Image-Based Visual Servoing

On-Line Estimation of 3D Structure and Focal Length


In the classical Image-Based visual servoing (IBVS) framework, the errors signals are directly computed from image feature extracted on the image plane. In this way, an exact 3D model of the target is not required for the servoing, and the control scheme just tries to reach a given visual pattern defined as a desired image.

However, some 3D information are still needed for a correct servoing execution: for instance, in the case of point features (the simplest 3D primitives), the current depth Z must be known in order to accurately compute the so-called interaction matrix. Usually a coarse estimation of Z (e.g., the constant value at the desired pose) may be sufficient for the servoing fulfillment, but global/exponential decoupled convergence is lost due to this approximation.

In view of this problem, we propose here a general framework able to recover online the missing 3D information needed by visual servoing schemes. The idea is to design an observer that builds upon the known dynamics of such quantities, and exploits the online measurements taken from a moving camera as a feedback signal. Under suitable assumptions of persistency of excitation, convergence of the observer can be proven and, as a consequence, asymptotic recovery of the 3D structure of the target becomes possible.

Although the proposed framework has a general validity, the physical interpretation of the persistency of excitation condition depends on the specific visual feature used for the servoing. For instance, in the case of a point feature, the observer converges if and only if the camera is moving with a nonzero linear velocity (a rotation may also be present). It is interesting to note that this kind of constraint on the camera motion, already well known in the computer vision literature on structure/motion identification, can be rigorously derived with arguments based on the nonlinear observer theory. In this sense, our attempt is to merge classical computer vision issues within the framework of nonlinear system analysis.

As an interesting extension, the same observer structure can also be used to recover the unknown focal length of a camera, by exploiting the 'dual' motions of the point feature case, i.e., zero camera translation. In this case the estimation task is easier w.r.t. 3D quantities because the focal length is an unknown but constant parameter.


The observation framework has been developed by A. De Luca, G. Oriolo and P. Robuffo Giordano and published on the following papers in chronological order:


Simulations: case of a point feature

Matlab simulation

On the left two plots of a matlab simulation are reported. In this case the observer is asked to estimate the unknown initial depth of a static point feature (set at 0.5 m away from the image plane) while the camera performs a complex rototranslation motion. The initial depth state of the observer is set at 1.0 m. On the left picture the feature/depth error are shown, while on the right picture the behavior of true and estimated Z is reported. Note how the estimated value quickly approaches the true value despite of a complex camera motion.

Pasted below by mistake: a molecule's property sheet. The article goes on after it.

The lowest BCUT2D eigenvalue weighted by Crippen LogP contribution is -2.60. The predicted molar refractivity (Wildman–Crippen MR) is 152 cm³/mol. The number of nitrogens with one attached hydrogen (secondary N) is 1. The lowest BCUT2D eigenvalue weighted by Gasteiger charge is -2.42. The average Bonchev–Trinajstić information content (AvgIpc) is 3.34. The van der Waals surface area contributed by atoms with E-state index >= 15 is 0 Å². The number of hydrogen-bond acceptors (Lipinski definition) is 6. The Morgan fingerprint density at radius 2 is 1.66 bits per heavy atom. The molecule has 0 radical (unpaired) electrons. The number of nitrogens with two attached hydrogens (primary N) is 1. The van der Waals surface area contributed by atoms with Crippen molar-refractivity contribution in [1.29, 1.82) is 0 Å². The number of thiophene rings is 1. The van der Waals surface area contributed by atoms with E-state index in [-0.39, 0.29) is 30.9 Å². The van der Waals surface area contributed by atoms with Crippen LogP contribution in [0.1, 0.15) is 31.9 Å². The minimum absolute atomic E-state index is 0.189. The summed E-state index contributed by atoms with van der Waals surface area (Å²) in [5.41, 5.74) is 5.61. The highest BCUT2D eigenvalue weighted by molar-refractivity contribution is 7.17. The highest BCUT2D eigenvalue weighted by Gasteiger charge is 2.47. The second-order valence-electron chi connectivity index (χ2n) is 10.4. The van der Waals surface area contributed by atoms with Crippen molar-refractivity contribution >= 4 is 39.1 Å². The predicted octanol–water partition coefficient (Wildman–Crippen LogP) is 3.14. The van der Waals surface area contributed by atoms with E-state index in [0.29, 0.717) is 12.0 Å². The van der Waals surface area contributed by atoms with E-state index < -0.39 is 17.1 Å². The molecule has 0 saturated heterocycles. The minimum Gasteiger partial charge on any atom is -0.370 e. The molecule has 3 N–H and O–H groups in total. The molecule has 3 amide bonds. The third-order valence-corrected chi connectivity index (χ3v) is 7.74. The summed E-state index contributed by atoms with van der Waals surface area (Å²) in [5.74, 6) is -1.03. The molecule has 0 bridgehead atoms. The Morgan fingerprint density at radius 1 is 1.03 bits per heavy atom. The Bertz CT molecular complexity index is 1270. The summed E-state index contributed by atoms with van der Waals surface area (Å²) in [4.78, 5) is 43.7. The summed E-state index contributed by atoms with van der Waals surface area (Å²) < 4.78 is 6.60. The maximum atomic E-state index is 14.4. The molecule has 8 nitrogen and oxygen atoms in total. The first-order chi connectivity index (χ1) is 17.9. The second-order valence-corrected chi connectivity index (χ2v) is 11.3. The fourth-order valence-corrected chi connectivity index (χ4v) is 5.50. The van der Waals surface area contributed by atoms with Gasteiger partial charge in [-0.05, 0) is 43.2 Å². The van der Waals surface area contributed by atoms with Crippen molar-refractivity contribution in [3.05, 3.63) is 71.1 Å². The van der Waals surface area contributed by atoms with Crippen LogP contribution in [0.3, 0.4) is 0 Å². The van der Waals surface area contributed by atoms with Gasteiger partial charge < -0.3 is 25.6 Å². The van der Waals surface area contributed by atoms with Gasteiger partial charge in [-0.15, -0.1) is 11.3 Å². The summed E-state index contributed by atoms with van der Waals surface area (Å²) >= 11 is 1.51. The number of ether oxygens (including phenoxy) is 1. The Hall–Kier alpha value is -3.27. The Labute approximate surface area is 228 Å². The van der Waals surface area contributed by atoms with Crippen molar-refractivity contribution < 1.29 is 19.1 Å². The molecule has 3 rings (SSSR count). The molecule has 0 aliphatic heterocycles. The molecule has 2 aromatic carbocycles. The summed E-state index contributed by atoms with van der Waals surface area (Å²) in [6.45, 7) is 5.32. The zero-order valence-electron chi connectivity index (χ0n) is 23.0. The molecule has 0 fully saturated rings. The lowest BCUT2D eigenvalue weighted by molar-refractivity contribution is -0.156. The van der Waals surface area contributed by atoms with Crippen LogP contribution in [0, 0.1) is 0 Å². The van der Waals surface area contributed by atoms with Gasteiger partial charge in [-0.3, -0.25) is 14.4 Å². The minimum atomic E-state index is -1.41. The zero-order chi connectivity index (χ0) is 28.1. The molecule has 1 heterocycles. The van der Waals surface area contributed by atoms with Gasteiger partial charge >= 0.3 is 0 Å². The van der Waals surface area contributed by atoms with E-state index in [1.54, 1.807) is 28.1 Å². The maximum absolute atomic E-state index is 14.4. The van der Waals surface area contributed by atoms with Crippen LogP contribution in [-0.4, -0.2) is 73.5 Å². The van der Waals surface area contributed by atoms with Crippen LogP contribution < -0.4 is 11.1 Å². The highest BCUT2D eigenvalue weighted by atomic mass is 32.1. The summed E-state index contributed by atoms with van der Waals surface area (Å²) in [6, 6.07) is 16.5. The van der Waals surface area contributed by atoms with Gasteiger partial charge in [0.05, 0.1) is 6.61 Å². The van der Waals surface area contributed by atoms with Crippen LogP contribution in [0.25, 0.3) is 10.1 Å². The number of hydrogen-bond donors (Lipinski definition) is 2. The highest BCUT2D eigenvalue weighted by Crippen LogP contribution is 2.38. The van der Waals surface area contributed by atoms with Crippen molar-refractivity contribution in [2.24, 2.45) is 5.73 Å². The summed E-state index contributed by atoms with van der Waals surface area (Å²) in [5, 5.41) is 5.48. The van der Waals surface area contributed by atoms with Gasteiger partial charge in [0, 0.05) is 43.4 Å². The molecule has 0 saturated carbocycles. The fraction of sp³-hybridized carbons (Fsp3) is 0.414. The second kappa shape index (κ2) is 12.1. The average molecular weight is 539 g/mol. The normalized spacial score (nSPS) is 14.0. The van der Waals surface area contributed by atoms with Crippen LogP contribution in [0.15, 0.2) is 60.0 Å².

Error behavior True and estimated Z

Webots simulation

In this second simulation, the observer is tested in a more realistic environment, i.e., within a 3D simulated world (Webots) where a nonholonomic mobile manipulator (NMM) with a camera on the end-effector tracks the red dot on the cubic target. The presence of noise on the extracted image coordinates does not prevent the estimation convergence, as it can be checked in the two pictures on the right.

A video clip of this simulation can be found here.

Error behavior True and estimated Z

Simulations: case of a generic shape

Sometimes tracking and matching individual structures during the camera motion, i.e., solving the so-called correspondence problem, is not easy or convenient (think to dense objects as spheres, ellipsoids, etc.). When this is the case, IBVS schemes usually rely on more global (integral) features, like image moments, instead of local descriptors like feature points. Indeed, moments can be directly evaluated on any arbitrary shape on the image plane and are free of the correspondence problem that typically affects the identification of common geometric structures.

Of course, these nice properties come at a price: when considering moments, the 3D information present in the relative interaction matrix does not reduce to a simple punctual depth, but more general 3D structures are involved.

To understand this fact, consider the figure on the right. One can associate to most 3D shapes a special plane, called limb plane, made of all those 3D points whose projection traces the shape contour on the image plane. It can be shown that the 3D information needed by the interaction matrix of a generic moment is the unit normal vector of the limb plane scaled by its distance from the camera optical center.